Japan is a fascinating country to visit, because it is a land of contrasts. You’ll find traditional culture, ancient temples, and serene countryside areas, as well as modern, futuristic style, high-rise skyscrapers, and big, bustling cities. The two worlds sit alongside each other, spread across a collection of islands, straddling volcanoes and fault lines. Here, the past and the future seem to collide – comparing the cities of Kyoto and Tokyo shows that contrast so clearly.
Kyoto is brimming with temples, showcasing many aspects of Japanese worship, with the various traditions involved. The iconic vermillion colour of the Shinto religion covers their temples and torii gates.
Amongst the temples you’ll also find traditional homes and other buildings, most often made of wood in the classic Asian architectural style, and with bamboo mat flooring. There are hidden details everywhere, from the bamboo to the kimono forests.
Not far from Kyoto is the town of Nara, famous for its huge deer population, and with many ancient temples hidden amongst the forest in the park, ranging in size and style.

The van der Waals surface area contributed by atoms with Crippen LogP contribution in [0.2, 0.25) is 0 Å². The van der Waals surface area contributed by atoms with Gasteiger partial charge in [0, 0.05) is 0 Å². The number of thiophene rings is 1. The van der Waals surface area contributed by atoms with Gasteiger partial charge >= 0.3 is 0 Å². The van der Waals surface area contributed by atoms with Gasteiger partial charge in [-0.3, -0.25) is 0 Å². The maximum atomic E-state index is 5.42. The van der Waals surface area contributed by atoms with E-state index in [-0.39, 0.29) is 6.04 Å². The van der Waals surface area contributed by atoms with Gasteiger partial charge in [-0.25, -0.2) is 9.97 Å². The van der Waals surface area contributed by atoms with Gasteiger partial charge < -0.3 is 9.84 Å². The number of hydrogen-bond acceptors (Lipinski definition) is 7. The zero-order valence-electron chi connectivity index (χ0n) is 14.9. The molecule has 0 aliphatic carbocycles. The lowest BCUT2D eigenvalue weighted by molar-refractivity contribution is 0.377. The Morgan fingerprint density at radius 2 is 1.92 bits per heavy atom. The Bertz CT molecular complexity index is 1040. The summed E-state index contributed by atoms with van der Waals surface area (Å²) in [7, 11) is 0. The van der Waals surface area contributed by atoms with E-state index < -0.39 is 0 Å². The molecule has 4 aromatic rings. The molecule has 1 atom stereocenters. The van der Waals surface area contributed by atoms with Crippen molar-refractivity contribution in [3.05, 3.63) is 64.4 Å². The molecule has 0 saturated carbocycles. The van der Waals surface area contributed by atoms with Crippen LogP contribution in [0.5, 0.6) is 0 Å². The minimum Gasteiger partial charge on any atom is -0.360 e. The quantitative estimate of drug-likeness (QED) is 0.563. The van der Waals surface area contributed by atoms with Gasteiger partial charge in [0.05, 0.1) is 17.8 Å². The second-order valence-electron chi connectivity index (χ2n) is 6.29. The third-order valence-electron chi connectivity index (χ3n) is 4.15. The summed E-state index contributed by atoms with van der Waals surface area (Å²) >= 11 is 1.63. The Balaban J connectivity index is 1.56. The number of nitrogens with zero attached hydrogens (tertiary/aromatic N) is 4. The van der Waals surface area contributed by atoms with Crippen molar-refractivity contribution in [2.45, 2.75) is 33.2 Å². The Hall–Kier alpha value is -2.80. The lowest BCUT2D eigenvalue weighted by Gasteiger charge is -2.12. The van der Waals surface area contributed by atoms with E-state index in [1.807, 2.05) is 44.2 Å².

Compared to the serenity of Kansai, Tokyo is big, hectic chaotic city, full of modern skyscrapers and boasting Shibuya crossing, the busiest in the world. There are lights and colours, shops and restaurants, galore, with something new around every corner.
Harajuku is one of the most famous regions of Tokyo, home to the weird and wonderful. It’s awash with colour and pattern, where everyone can show off their own unique style, with dozens of quirky, eclectic shops to cater for all.
But although Tokyo is busy, modern metropolis, it has its own quiet corners as well. Serene parks, with simple wooden temples dotted between the trees, or bright vermillion ones full of incense bang in the middle of city streets – Japanese history and tradition is alive and well in this 21st century city.